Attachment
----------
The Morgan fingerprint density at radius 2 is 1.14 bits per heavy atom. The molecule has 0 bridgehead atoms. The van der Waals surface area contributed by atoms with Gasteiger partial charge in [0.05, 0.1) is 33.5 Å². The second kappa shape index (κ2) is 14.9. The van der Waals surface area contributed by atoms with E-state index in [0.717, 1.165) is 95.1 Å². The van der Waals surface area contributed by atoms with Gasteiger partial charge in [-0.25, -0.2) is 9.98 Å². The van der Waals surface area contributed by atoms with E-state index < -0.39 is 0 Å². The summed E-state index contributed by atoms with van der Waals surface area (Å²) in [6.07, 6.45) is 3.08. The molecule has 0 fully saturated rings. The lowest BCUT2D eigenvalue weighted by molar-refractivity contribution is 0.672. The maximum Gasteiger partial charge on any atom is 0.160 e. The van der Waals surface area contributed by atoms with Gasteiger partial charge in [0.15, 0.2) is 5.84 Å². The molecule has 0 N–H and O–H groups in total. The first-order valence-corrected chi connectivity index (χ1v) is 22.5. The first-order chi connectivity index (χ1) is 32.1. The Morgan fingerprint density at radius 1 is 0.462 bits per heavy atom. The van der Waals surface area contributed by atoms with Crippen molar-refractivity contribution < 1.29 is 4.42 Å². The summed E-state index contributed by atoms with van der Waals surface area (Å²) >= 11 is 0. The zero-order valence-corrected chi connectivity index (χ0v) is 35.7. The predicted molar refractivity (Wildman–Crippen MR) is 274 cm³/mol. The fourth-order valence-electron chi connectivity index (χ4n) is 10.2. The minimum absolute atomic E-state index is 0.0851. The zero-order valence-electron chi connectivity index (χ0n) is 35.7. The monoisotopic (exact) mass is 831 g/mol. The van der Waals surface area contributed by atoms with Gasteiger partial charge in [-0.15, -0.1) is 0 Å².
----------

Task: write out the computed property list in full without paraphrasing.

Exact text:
The Morgan fingerprint density at radius 2 is 1.14 bits per heavy atom. The molecule has 0 bridgehead atoms. The van der Waals surface area contributed by atoms with Gasteiger partial charge in [0.05, 0.1) is 33.5 Å². The second kappa shape index (κ2) is 14.9. The van der Waals surface area contributed by atoms with E-state index in [0.717, 1.165) is 95.1 Å². The van der Waals surface area contributed by atoms with Gasteiger partial charge in [-0.25, -0.2) is 9.98 Å². The van der Waals surface area contributed by atoms with E-state index < -0.39 is 0 Å². The summed E-state index contributed by atoms with van der Waals surface area (Å²) in [6.07, 6.45) is 3.08. The molecule has 0 fully saturated rings. The lowest BCUT2D eigenvalue weighted by molar-refractivity contribution is 0.672. The maximum Gasteiger partial charge on any atom is 0.160 e. The van der Waals surface area contributed by atoms with Gasteiger partial charge in [0.15, 0.2) is 5.84 Å². The molecule has 0 N–H and O–H groups in total. The first-order valence-corrected chi connectivity index (χ1v) is 22.5. The first-order chi connectivity index (χ1) is 32.1. The Morgan fingerprint density at radius 1 is 0.462 bits per heavy atom. The van der Waals surface area contributed by atoms with Crippen molar-refractivity contribution < 1.29 is 4.42 Å². The summed E-state index contributed by atoms with van der Waals surface area (Å²) >= 11 is 0. The zero-order valence-corrected chi connectivity index (χ0v) is 35.7. The predicted molar refractivity (Wildman–Crippen MR) is 274 cm³/mol. The fourth-order valence-electron chi connectivity index (χ4n) is 10.2. The minimum absolute atomic E-state index is 0.0851. The zero-order valence-electron chi connectivity index (χ0n) is 35.7. The monoisotopic (exact) mass is 831 g/mol. The van der Waals surface area contributed by atoms with Gasteiger partial charge in [-0.15, -0.1) is 0 Å².